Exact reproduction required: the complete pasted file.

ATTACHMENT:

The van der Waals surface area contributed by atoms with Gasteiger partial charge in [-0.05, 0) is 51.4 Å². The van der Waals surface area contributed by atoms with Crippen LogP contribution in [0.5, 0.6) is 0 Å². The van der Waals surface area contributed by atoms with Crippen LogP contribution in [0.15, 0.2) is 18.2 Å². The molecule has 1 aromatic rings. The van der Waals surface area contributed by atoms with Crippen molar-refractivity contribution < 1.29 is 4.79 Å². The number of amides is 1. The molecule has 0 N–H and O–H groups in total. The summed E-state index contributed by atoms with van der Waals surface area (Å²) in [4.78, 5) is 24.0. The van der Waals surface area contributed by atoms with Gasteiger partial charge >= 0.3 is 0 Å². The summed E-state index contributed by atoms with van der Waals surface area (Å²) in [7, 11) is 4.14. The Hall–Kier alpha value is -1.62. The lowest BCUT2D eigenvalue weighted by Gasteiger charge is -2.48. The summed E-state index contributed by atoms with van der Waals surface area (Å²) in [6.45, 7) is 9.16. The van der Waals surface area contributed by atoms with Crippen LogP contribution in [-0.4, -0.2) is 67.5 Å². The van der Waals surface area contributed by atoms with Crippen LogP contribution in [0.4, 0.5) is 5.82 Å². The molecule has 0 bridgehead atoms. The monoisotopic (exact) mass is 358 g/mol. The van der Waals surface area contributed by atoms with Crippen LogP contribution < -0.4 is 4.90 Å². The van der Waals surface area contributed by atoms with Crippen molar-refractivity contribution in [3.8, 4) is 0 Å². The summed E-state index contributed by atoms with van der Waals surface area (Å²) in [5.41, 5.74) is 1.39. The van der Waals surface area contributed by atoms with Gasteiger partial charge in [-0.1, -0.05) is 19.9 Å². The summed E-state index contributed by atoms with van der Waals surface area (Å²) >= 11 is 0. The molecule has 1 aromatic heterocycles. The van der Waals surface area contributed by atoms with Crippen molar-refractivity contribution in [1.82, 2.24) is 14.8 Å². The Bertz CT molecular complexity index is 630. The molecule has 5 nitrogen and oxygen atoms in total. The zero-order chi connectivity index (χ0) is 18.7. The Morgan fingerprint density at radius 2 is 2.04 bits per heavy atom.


The van der Waals surface area contributed by atoms with Gasteiger partial charge in [-0.05, 0) is 51.4 Å². The van der Waals surface area contributed by atoms with Crippen LogP contribution in [0.5, 0.6) is 0 Å². The van der Waals surface area contributed by atoms with Crippen LogP contribution in [0.15, 0.2) is 18.2 Å². The molecule has 1 aromatic rings. The van der Waals surface area contributed by atoms with Crippen molar-refractivity contribution < 1.29 is 4.79 Å². The number of amides is 1. The molecule has 0 N–H and O–H groups in total. The summed E-state index contributed by atoms with van der Waals surface area (Å²) in [4.78, 5) is 24.0. The van der Waals surface area contributed by atoms with Gasteiger partial charge >= 0.3 is 0 Å². The summed E-state index contributed by atoms with van der Waals surface area (Å²) in [7, 11) is 4.14. The Hall–Kier alpha value is -1.62. The lowest BCUT2D eigenvalue weighted by Gasteiger charge is -2.48. The summed E-state index contributed by atoms with van der Waals surface area (Å²) in [6.45, 7) is 9.16. The van der Waals surface area contributed by atoms with Crippen LogP contribution in [-0.4, -0.2) is 67.5 Å². The van der Waals surface area contributed by atoms with Crippen LogP contribution in [0.4, 0.5) is 5.82 Å². The molecule has 0 bridgehead atoms. The monoisotopic (exact) mass is 358 g/mol. The van der Waals surface area contributed by atoms with Crippen LogP contribution < -0.4 is 4.90 Å². The van der Waals surface area contributed by atoms with Crippen molar-refractivity contribution in [3.8, 4) is 0 Å². The summed E-state index contributed by atoms with van der Waals surface area (Å²) in [5.41, 5.74) is 1.39. The van der Waals surface area contributed by atoms with Gasteiger partial charge in [-0.1, -0.05) is 19.9 Å². The summed E-state index contributed by atoms with van der Waals surface area (Å²) >= 11 is 0. The molecule has 1 aromatic heterocycles. The van der Waals surface area contributed by atoms with Crippen molar-refractivity contribution in [1.82, 2.24) is 14.8 Å². The Bertz CT molecular complexity index is 630. The molecule has 5 nitrogen and oxygen atoms in total. The zero-order chi connectivity index (χ0) is 18.7. The Morgan fingerprint density at radius 2 is 2.04 bits per heavy atom.